Mother of Anthony Gough’s victim outraged he was granted parole
Anthony Gough was sentenced last year for assaulting a 17-year-old developmentally delayed girl
By Blair Rhodes, CBC News Posted: Nov 21, 2016 5:29 PM AT Last Updated: Nov 21, 2016 5:32 PM AT
A Nova Scotia woman is outraged that the man who sexually assaulted her daughter is being allowed out of prison after serving only one-fifth of his five-year sentence.
Anthony Gough was sentenced in 2015 for an assault on a 17-year-old developmentally delayed girl. He attacked her in the back of a bus as he was driving her home from a March Break camp she and other special needs children had been attending.
Earlier this month, the Parole Board of Canada decided to grant Gough day parole.
“It’s disgusting, I’m just beside myself,” the woman told CBC News. “We were just starting to get our lives back together.”
Her identity, like her daughter’s, is protected by a publication ban.
Saw news on Facebook
The woman says she only learned of Gough’s parole by reading about it on Facebook. She’s trying to shield her daughter from the news while trying to decide whether to tell her. She said the girl is just starting to feel safe again.
“It’s beyond unimaginable,” she said.
“He ruined my daughter for life. He stole something which can never be replaced. And he’s getting off with nothing.”
Sends the wrong message
The chair of the group Advocating Parents agrees. Brenda Hardiman says the decision to grant Gough day parole so early sends the wrong message.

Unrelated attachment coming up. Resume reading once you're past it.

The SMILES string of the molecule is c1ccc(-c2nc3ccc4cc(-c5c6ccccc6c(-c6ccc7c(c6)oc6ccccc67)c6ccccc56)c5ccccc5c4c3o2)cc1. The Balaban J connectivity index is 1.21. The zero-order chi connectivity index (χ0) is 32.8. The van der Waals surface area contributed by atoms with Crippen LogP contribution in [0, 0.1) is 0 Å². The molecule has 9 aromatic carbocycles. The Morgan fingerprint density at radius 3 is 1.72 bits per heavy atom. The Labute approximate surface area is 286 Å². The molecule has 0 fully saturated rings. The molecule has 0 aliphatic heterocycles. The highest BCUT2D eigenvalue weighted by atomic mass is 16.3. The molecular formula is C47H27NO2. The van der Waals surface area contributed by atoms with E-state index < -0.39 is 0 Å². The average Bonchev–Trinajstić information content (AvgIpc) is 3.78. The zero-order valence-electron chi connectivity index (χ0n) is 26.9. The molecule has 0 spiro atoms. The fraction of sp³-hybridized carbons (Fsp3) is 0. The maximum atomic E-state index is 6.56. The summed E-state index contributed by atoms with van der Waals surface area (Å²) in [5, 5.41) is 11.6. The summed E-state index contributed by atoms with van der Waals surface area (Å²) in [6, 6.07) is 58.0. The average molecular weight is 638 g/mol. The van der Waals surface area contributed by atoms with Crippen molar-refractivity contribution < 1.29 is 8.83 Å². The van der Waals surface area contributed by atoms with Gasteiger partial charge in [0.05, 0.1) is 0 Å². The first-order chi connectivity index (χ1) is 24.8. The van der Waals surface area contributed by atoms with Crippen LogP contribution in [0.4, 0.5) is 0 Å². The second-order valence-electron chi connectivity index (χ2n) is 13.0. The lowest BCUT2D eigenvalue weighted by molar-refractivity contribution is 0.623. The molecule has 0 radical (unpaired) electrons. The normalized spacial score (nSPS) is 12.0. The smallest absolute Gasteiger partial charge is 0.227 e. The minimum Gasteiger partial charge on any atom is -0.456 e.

“Some people have expressed, ‘Oh, is this because this individual has an intellectual disability and this offence was committed against that person?'” Hardiman asked.
“Would it be the same if that individual had of been a ‘normal teenage person?'”
Family didn’t know about hearing
Both the victim’s mother and Hardiman say there was a miscommunication when it came to alerting the family about Gough’s parole hearing. They say it needs to be addressed to avoid it happening again.
A spokesperson for the Parole Board of Canada said in cases like this, victims have to register ahead of time in order to have a chance to speak at a parole hearing. It does not appear that happened in this case.
The spokesperson would not speak specifically to what might have gone wrong in the Gough case. But she said victims and their families are usually given forms to fill out at sentencing that let’s the parole board know they wanted to be contacted in the future.
Day parole for 6 months
While he is out on day parole, Gough remains under the control of the board and Corrections Canada until the expiry of his sentence, which is not until September 2020. If he violates any of the terms of his release, he can be arrested and returned to prison.
His day parole is only for six months. At the end of that time, he will face another hearing. The board says the mother can register to appear at that hearing.
In the meantime, she’s afraid of what could happen with him in the community.
“I’m just terrified that we could be sitting in Tim Hortons one day and he could walk in and come over,” she said.
“Heaven help him if he does.”
The woman said she would move if she had the financial resources because Gough and his family know where she lives.